A longer chain of incremental backups increases the chance that something will go wrong with a single backed-up image file. This isn’t an issue with a differential backup process. As long as you have the storage space, you can go far longer between full backups.

3 Online Backup Solutions With Incremental and Differential Backup

Talking about incremental and differential backups is fine, but there’s more to an online backup provider than just the backup process it uses. Here are three great backup services you should consider:

1. IDrive

backup types idrive continuous backup

IDrive lets you enable continuous incremental backups and choose how often they’re verified. 

IDrive has long been our favorite online backup provider, with plenty of features and storage space at a relatively low price. This makes it a great choice if you want an incremental backup.

You won’t be able to do differential backups or control when you run a full backup. Based on what IDrive support told us, it seems to use full synthetic backups instead. This will let down those who want more granular control.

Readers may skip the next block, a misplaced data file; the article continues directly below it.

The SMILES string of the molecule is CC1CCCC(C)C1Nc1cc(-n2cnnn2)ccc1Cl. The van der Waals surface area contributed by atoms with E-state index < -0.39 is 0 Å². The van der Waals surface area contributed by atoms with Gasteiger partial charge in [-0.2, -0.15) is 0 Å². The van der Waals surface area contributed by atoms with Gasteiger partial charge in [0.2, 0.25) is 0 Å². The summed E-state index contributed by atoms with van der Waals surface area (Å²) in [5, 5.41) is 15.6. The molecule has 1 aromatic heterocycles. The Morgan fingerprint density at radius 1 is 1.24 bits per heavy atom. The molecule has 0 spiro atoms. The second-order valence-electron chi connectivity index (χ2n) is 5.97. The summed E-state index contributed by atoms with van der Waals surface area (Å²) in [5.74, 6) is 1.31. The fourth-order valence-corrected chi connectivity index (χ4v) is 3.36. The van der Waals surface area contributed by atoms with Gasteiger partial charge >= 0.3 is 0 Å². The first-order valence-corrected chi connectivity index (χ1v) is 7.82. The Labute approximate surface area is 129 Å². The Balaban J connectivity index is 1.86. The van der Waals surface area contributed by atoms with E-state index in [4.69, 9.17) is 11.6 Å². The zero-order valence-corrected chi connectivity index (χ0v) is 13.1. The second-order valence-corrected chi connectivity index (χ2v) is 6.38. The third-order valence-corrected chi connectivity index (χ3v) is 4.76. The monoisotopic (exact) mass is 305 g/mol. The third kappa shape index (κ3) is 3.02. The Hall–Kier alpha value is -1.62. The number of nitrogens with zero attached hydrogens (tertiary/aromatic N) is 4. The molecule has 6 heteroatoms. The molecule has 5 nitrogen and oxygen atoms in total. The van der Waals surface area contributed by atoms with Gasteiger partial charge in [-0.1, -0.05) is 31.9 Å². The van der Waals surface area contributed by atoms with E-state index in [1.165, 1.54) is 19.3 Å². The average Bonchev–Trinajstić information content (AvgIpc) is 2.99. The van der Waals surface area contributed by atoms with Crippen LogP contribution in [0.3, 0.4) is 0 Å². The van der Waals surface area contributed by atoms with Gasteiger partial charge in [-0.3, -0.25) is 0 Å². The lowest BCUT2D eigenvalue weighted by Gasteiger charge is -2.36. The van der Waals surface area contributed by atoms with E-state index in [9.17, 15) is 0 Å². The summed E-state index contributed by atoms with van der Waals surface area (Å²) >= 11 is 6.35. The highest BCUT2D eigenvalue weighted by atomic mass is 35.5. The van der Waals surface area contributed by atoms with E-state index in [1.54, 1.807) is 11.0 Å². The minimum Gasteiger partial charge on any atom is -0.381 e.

However, it’s also what makes IDrive one of the best online backup services for beginners, especially if you also want to use a local backup. We don’t give it high marks for ease of use in our IDrive review for nothing, after all.

Logo: IDrive

Personal 5TB

  • Large discount for first-time signup.
  • 5TB

Personal 10TB

  • Large discount for first-time signup.
  • 10TB

Personal 20TB

  • Large discount for first-time signup.
  • 20TB

Business 250GB